UDP

Stands for "User Datagram Protocol."

UDP is a data transport protocol within the Internet Protocol (IP) suite. UDP is a connectionless protocol that does not rely on two hosts establishing a connection before transferring datagrams. Streaming media, online gaming, and other situations where low latency is more important than the occasional dropped data will use UDP.

Compared to other data transfer protocols like TCP, SSH, and HTTPS, UDP is a simple way to send data. The device sending the datagrams does not need to establish a connection, ask whether each packet has been received, and re-send any data lost in transit. Instead, it sends a series of datagrams containing the destination IP address, routing information, and payload as fast as possible. Skipping the connection and verification steps means that UDP has less overhead and latency than other protocols.

However, there is no guarantee that the device receiving the datagrams is getting all of them. If network congestion causes some datagrams to get dropped, there is no way for the receiving device to ask for the data again. In the case of a video call over the Internet, a lower latency means that there is less of a delay between one end of the call saying something and the other end hearing it. If the connection between the two ends slows down and some datagrams are lost, the video may cut out for a moment before resuming.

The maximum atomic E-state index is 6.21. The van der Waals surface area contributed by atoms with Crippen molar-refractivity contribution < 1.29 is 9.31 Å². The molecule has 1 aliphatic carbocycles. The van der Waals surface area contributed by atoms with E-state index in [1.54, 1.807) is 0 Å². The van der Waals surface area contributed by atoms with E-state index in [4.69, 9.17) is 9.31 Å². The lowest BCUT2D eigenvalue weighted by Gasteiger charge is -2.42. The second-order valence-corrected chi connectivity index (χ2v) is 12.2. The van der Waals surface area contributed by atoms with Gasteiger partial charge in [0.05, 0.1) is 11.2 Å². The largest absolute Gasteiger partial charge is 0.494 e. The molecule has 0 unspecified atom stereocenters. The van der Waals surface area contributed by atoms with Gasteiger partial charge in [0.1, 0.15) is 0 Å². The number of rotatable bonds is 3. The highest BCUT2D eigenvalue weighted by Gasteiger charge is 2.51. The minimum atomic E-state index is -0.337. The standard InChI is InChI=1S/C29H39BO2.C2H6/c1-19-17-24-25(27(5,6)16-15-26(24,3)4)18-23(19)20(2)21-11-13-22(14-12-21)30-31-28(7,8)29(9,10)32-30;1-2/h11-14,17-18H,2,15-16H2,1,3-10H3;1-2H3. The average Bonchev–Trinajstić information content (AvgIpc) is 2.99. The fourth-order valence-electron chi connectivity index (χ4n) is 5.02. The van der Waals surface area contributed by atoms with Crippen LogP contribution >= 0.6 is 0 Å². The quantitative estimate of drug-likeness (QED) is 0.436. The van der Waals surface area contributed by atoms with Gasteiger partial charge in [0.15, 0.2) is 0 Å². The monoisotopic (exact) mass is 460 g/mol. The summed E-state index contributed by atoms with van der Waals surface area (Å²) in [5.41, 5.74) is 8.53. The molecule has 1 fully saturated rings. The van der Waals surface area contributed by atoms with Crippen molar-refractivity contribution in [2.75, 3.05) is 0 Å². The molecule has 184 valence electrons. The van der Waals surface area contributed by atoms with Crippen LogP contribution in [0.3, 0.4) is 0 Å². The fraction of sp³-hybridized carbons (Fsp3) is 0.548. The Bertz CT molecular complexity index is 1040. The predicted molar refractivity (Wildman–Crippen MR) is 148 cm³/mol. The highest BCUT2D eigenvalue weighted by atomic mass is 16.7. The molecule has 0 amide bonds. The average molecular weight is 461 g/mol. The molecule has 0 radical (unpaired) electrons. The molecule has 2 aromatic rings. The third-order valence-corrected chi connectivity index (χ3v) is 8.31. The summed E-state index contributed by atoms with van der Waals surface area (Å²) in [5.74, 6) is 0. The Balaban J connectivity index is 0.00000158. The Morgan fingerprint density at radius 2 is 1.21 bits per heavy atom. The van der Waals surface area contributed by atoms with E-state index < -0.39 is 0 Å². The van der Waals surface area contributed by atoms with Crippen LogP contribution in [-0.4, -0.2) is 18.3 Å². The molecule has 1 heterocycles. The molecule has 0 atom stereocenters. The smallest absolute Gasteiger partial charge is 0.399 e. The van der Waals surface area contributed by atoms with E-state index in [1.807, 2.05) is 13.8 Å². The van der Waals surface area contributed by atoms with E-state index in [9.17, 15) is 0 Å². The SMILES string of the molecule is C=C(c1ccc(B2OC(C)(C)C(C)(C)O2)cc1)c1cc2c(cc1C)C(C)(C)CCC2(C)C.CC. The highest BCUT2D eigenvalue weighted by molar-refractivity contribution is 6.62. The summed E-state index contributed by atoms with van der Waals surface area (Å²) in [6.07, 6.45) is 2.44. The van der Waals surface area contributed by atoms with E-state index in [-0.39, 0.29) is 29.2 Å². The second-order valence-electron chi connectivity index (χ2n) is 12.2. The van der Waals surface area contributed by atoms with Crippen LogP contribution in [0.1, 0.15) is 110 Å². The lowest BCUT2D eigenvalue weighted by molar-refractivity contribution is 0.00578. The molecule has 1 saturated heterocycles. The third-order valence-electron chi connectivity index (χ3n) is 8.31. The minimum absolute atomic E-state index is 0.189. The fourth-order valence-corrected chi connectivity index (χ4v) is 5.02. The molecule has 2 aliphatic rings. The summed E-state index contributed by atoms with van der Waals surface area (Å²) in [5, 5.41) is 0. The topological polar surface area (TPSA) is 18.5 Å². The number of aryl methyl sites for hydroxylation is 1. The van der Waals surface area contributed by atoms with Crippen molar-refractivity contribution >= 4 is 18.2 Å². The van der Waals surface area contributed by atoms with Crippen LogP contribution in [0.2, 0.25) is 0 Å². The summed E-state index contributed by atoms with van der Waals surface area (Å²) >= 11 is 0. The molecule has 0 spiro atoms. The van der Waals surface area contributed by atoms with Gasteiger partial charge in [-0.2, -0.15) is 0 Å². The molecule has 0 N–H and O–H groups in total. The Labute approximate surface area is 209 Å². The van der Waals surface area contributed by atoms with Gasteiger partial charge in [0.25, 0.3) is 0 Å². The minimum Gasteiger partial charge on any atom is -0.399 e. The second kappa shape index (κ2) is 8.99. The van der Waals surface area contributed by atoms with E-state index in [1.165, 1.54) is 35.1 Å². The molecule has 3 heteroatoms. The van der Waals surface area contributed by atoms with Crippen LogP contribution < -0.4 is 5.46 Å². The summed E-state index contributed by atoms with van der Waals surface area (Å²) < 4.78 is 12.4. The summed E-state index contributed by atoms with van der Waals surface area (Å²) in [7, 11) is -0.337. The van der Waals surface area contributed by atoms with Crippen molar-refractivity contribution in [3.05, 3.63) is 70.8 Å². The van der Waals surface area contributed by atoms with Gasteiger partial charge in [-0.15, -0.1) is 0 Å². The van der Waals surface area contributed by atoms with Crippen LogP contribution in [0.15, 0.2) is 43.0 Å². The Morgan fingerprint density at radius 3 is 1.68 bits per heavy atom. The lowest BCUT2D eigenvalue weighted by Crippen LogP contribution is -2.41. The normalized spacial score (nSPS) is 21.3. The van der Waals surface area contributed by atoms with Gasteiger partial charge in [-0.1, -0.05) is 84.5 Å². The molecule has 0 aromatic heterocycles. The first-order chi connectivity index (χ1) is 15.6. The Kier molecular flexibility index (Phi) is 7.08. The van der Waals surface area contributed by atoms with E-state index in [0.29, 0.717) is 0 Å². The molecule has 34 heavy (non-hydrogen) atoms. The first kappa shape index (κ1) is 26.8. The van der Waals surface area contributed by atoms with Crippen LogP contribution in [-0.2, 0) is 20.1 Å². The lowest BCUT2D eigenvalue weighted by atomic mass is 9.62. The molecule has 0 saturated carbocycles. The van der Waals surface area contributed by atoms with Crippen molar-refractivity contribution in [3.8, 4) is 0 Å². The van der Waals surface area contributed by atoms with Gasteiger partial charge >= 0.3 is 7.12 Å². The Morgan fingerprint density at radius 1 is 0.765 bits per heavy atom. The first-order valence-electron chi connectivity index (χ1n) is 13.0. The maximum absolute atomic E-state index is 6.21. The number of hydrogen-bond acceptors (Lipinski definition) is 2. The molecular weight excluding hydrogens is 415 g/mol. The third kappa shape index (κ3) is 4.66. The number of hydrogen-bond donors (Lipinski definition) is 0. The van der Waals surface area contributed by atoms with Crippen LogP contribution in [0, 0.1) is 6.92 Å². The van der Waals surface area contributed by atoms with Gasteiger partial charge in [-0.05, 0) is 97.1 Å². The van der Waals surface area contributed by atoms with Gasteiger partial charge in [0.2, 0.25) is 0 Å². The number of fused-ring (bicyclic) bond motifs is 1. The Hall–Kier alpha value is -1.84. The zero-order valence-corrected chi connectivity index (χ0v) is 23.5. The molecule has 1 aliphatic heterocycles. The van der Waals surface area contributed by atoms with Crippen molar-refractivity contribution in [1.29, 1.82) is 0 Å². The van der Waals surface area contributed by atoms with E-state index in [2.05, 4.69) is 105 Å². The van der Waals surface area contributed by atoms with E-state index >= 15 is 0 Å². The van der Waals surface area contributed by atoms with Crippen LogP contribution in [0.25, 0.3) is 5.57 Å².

Updated October 5, 2022

Definitions by TechTerms.com

The definition of UDP on this page is an original TechTerms.com definition. If you would like to reference this page or cite this definition, you can use the green citation links above.

The goal of TechTerms.com is to explain computer terminology in a way that is easy to understand. We strive for simplicity and accuracy with every definition we publish. If you have feedback about the UDP definition or would like to suggest a new technical term, please contact us.

Want to learn more tech terms? Subscribe to the daily or weekly newsletter and get featured terms and quizzes delivered to your inbox.

Sign up for the free TechTerms Newsletter

How often would you like to receive an email?

You can unsubscribe or change your frequency setting at any time using the links available in each email.

Questions? Please contact us.